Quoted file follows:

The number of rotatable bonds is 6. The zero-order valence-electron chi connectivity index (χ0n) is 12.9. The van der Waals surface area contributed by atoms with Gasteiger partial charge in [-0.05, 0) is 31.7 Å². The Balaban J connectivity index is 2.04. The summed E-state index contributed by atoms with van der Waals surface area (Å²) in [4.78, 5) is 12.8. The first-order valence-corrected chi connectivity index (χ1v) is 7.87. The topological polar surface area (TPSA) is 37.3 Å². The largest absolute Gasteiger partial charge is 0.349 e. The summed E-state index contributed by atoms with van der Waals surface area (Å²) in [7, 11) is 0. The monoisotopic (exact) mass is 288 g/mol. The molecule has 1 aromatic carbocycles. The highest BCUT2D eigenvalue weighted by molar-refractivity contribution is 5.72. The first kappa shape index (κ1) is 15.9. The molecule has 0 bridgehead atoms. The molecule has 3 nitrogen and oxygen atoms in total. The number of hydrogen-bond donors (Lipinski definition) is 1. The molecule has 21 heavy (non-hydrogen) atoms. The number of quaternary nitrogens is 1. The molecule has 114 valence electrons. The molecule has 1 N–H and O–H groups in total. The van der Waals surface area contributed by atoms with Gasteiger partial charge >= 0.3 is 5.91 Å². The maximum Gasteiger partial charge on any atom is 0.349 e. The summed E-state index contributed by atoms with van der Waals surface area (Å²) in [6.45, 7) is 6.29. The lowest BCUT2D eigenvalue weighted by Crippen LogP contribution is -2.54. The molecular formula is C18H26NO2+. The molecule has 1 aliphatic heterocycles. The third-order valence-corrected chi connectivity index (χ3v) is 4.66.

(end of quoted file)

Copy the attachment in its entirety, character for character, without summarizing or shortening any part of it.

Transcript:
The number of rotatable bonds is 6. The zero-order valence-electron chi connectivity index (χ0n) is 12.9. The van der Waals surface area contributed by atoms with Gasteiger partial charge in [-0.05, 0) is 31.7 Å². The Balaban J connectivity index is 2.04. The summed E-state index contributed by atoms with van der Waals surface area (Å²) in [4.78, 5) is 12.8. The first-order valence-corrected chi connectivity index (χ1v) is 7.87. The topological polar surface area (TPSA) is 37.3 Å². The largest absolute Gasteiger partial charge is 0.349 e. The summed E-state index contributed by atoms with van der Waals surface area (Å²) in [7, 11) is 0. The monoisotopic (exact) mass is 288 g/mol. The molecule has 1 aromatic carbocycles. The highest BCUT2D eigenvalue weighted by molar-refractivity contribution is 5.72. The first kappa shape index (κ1) is 15.9. The molecule has 0 bridgehead atoms. The molecule has 3 nitrogen and oxygen atoms in total. The number of hydrogen-bond donors (Lipinski definition) is 1. The molecule has 21 heavy (non-hydrogen) atoms. The number of quaternary nitrogens is 1. The molecule has 114 valence electrons. The molecule has 1 N–H and O–H groups in total. The van der Waals surface area contributed by atoms with Gasteiger partial charge >= 0.3 is 5.91 Å². The maximum Gasteiger partial charge on any atom is 0.349 e. The summed E-state index contributed by atoms with van der Waals surface area (Å²) in [6.45, 7) is 6.29. The lowest BCUT2D eigenvalue weighted by Crippen LogP contribution is -2.54. The molecular formula is C18H26NO2+. The molecule has 1 aliphatic heterocycles. The third-order valence-corrected chi connectivity index (χ3v) is 4.66.